|Publication number||US5141720 A|
|Application number||US 07/639,394|
|Publication date||Aug 25, 1992|
|Filing date||Jan 10, 1991|
|Priority date||Mar 3, 1986|
|Also published as||CA1308237C, DE3706373A1|
|Publication number||07639394, 639394, US 5141720 A, US 5141720A, US-A-5141720, US5141720 A, US5141720A|
|Inventors||Rolf Malmstrom, Stig Petersson|
|Original Assignee||A. Ahlstrom Osakeyhtio|
|Export Citation||BiBTeX, EndNote, RefMan|
|Patent Citations (16), Non-Patent Citations (2), Referenced by (9), Classifications (25), Legal Events (4)|
|External Links: USPTO, USPTO Assignment, Espacenet|
This is a continuation of application Ser. No. 07/265,323, filed Oct. 27, 1988, and now abandoned which in turn is a continuation of application Ser. No. 07/021,093, filed Mar. 3, 1987, and now abandoned.
The present invention relates generally to a catalyst bed and, more specifically, to a catalyst bed that is particularly suitable for exothermal reactions between gases and/or other fluids.
In a variety of reactions between inorganic gases and/or other fluids, an equilibrium desirable for the reaction is achieved only at lower temperatures. However, the lower reaction temperatures can result in a reduction in the rate of reaction, requiring the use of catalysts in one form or another.
In several of the reaction steps which occur when gases and/or other fluids are reacted heat is produced, i.e., the reactions are exothermal. Reactions such as the oxidation of SO2 into SO3 during the preparation of sulfuric acid or reactions between SO2 and CO, H2 and/or COS during the reduction of SO2 gases into elementary sulphur typify the type of exothermal reactions contemplated.
Since SO2 gas will be obtained by the combusion of sulphides with air in these reaction systems, a great number of the reaction gases will consist of N2. This means that a considerable portion of the produced heat will be used for the heating of nitrogen in the exothermal catalytic reactions. Thus, a temperature increase which would otherwise adversely affect the state of equilibrium may be avoided.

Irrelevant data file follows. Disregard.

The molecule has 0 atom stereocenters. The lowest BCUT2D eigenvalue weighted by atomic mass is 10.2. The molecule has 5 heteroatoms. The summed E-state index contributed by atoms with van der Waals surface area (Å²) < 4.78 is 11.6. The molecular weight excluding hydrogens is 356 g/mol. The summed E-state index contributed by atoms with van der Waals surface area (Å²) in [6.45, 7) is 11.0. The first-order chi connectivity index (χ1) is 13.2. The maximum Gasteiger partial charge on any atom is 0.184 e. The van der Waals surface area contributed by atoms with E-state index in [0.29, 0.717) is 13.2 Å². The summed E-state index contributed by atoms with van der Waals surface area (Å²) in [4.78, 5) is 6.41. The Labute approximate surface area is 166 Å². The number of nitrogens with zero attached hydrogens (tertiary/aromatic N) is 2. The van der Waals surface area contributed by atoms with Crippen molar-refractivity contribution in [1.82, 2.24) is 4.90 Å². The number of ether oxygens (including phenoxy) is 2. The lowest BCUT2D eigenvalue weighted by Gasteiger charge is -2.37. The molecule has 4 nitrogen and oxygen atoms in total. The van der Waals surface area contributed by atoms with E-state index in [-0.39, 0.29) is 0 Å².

The fact that modern technology has introduced the use of oxygen gas both in chemistry and metallurgy, has raised new questions in these catalytic processes. The use of oxygen gas essentially reduces the gas volumes and leads to considerably smaller device units. Simultaneously, it leads to the disappearance of the balancing effect of nitrogen and, as a result, the reaction gases are heated to temperatures having a considerable affect on the equilibrium of the reactions and possibly also on the durability of the catalyst masses (both chemical and mechanical).
In order to avoid these problems, the temperature of the catalyst masses, and primarily of the gas, has to be controlled. It is therefore an object of the present invention to achieve a catalyst bed for exothermal reactions between gases and/or other fluids by using cooling coils for indirect temperature control of the catalyst bed, and an inlet and an outlet for the catalyst mass.
Thus, the present invention relates to a catalyst bed for conducting exothermal reactions between gases and/or other fluids which comprises at least two cooling elements arranged in parallel relationship with respect to each other, thereby defining a space between said at least two cooling elements, and one opening disposed at each opposite end of the cooling elements. These openings provide access to and egress from the thus defined space. The space is adapted to accommodate a catalyst mass and the gases and/or other fluids to undergo reaction. When the catalyst mass and/or other fluids are disposed within the space, the cooling elements will maintain the temperature of the catalyst mass and the gases and/or other fluids at a level which is conducive to obtaining and maintaining the desired state of equilibrium. The cooling elements also serve to substantially define the limits of the catalyst bed.
The catalyst bed of the present invention enables one to achieve the advantage of being able to freely transport the catalyst mass from the inlet of the catalyst bed to its outlet without disturbing the cooling elements, i.e., the catalyst mass can either intermittently or continuously be removed from the bed for regeneration and reintroduction into the catalyst bed.